What a truly gorgeous way to spend an evening. Concerts like this remind us how lucky we are in Edinburgh to attract wonderful performers and unusual pieces of music. Stravinsky’s work is seldom played so we jump at the chance to attend concerts featuring any of his works. To have a whole evening of Stravinsky at the peak of his Neo-classical style is a dream! As with most of Stravinsky’s works, The Rake’s Progress has it’s own history of scandal and intrigue. The fantastical libretto was inspired by William Hogarth’s paintings series, ‘The Rake’s Progress’ and was written by WH Auden. This work traces the rise and demise of Tom Rakewell (Andrew Staples) as he finds love, lust and bewilderment, mainly at the hands of Nick Shadow, the satanic character of this work. All members of the cast were finely tuned and acted superbly. This was no mean feat, as the orchestra and chorus shared the stage with their minimal set.
Their vocals soared through the Usher Hall with ease and the libretto was easily followed due to clear, precise diction (as well as subtitles). It is a rare and beautiful thing to watch an opera written in English and executed with conviction. The Scottish Chamber Orchestra, conducted by Andrew Davis, were a supportive accompaniment at times, and a spotlighted star of the show during orchestral interludes. The chorus, the Royal Conservatoire Voices, embraced their part in this opera with vitality and vigour.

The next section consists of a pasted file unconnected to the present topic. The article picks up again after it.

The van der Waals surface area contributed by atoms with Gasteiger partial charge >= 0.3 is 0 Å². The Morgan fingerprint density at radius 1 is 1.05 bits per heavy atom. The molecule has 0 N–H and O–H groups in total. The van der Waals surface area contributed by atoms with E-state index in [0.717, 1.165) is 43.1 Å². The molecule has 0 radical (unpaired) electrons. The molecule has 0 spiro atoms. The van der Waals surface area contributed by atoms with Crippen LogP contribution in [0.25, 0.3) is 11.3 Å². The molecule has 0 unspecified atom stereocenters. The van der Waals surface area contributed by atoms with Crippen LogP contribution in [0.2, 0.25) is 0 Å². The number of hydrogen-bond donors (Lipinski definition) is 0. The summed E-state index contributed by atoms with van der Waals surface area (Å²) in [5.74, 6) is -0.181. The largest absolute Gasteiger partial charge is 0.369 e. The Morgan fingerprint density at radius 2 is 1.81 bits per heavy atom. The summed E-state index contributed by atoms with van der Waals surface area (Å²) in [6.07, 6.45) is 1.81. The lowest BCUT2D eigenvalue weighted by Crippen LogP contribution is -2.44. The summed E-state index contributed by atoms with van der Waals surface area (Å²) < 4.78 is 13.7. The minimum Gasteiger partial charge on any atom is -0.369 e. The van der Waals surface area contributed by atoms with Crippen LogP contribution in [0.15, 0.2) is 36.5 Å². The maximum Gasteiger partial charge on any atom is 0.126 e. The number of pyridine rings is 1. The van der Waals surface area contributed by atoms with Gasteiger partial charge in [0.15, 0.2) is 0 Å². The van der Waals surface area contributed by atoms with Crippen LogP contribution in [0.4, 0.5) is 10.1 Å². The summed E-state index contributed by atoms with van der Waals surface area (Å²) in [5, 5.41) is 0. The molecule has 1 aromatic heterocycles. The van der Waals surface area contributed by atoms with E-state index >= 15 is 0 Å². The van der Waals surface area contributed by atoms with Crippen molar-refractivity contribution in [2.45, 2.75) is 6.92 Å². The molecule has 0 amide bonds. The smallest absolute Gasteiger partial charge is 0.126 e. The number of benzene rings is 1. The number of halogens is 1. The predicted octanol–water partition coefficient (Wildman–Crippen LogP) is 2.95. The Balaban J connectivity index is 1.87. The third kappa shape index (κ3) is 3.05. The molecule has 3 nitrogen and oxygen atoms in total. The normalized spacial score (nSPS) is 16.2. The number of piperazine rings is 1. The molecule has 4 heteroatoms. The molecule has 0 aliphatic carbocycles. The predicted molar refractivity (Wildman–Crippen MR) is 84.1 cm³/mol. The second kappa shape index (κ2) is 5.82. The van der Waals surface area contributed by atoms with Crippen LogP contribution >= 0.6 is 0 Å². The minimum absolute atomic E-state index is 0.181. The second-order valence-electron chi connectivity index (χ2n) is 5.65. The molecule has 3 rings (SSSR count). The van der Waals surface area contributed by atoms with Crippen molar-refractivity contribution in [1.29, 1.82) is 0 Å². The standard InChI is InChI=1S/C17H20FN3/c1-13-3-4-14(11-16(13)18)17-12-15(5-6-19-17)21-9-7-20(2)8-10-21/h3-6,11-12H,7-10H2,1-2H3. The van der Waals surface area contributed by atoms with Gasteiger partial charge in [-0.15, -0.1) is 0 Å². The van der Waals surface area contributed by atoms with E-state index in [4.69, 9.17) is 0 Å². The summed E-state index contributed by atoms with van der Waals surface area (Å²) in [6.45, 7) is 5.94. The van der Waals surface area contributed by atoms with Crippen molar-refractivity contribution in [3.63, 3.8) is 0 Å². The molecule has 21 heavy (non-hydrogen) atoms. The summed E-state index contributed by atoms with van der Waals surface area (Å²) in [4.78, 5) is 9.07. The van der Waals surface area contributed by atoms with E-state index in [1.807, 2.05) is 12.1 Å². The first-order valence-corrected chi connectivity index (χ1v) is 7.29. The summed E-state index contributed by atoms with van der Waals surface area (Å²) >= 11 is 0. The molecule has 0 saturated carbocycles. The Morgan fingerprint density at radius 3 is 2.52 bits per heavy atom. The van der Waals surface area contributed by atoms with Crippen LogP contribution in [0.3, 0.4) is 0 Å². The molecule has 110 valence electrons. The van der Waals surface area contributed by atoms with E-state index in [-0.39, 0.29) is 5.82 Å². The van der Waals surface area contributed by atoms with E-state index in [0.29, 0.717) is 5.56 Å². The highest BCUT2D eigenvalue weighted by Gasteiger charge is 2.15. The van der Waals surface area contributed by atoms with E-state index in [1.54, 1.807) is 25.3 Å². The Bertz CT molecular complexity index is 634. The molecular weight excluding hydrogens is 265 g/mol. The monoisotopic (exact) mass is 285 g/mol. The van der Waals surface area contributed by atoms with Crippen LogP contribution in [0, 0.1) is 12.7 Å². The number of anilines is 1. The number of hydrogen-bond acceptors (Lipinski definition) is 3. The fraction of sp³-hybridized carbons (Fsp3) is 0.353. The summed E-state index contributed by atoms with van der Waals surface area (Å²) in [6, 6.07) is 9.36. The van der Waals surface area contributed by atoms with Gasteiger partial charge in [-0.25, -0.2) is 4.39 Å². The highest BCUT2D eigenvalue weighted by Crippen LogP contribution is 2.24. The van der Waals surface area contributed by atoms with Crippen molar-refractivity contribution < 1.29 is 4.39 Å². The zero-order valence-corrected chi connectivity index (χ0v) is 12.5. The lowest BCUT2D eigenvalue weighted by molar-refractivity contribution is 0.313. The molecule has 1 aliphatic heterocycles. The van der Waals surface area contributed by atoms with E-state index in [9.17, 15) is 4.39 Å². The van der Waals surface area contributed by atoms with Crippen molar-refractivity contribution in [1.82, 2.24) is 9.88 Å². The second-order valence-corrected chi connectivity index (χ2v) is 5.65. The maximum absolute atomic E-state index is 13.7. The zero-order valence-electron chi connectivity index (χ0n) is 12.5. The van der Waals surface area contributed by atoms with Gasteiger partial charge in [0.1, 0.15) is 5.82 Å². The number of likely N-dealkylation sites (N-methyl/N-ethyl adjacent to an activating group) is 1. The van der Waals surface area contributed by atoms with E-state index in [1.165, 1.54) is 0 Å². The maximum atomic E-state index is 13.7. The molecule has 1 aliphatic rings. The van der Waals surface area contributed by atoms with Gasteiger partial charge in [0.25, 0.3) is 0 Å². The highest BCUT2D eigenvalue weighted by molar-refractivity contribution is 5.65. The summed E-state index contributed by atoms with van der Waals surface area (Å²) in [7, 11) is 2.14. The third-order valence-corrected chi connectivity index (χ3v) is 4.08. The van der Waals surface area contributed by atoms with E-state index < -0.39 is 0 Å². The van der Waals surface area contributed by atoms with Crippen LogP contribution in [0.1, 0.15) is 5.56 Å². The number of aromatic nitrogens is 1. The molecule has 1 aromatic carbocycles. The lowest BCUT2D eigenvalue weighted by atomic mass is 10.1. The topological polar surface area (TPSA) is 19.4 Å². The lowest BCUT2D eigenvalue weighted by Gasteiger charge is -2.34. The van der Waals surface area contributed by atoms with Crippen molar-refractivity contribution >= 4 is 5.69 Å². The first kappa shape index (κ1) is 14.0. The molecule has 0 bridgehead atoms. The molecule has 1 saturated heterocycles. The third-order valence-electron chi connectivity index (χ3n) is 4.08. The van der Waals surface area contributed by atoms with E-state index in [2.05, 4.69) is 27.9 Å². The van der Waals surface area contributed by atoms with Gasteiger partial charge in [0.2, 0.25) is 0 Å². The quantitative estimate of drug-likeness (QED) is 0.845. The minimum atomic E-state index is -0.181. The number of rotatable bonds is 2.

Stand out moments included the heavenly performance of ‘No Word from Tom’ by Emily Birsan as Anne Trulove. Birsan’s performance throughout was flawless, with soaring coloratura and deep emotional connection; she took my breath away and gave me shivers on many occasions (Ali). Gidon Saks as Nick Shadow was a powerful presence and filled the hall with rich bass tones while presenting a flawless representation of the power and seduction of evil. The penultimate scene is set in a cemetery and featured a flawless virtuosic harpsichord duel with Rakewell and Shadow. This was a wonderful example of `Stravinsky’s marrying of Baroque recitative and 20th Century discordance. A personal favourite moment involved the most impressive musical feat – singing and acting wonderfully whilst eating biscuits! This is not easy… I have tried!
This opera culminates with all characters enlightening the audience as the moral of their stories… the devil finds work for idle hands… The moral of this review is, take advantage of the world class music and musicians we are lucky to have all in one city for the glorious Edinburgh International Festival! FIVE STARS
Reviewers : Ali Bell & Dr. Denise Borland
Are Singing, Voice & Performance teachers at the Noble Institute, Edinburgh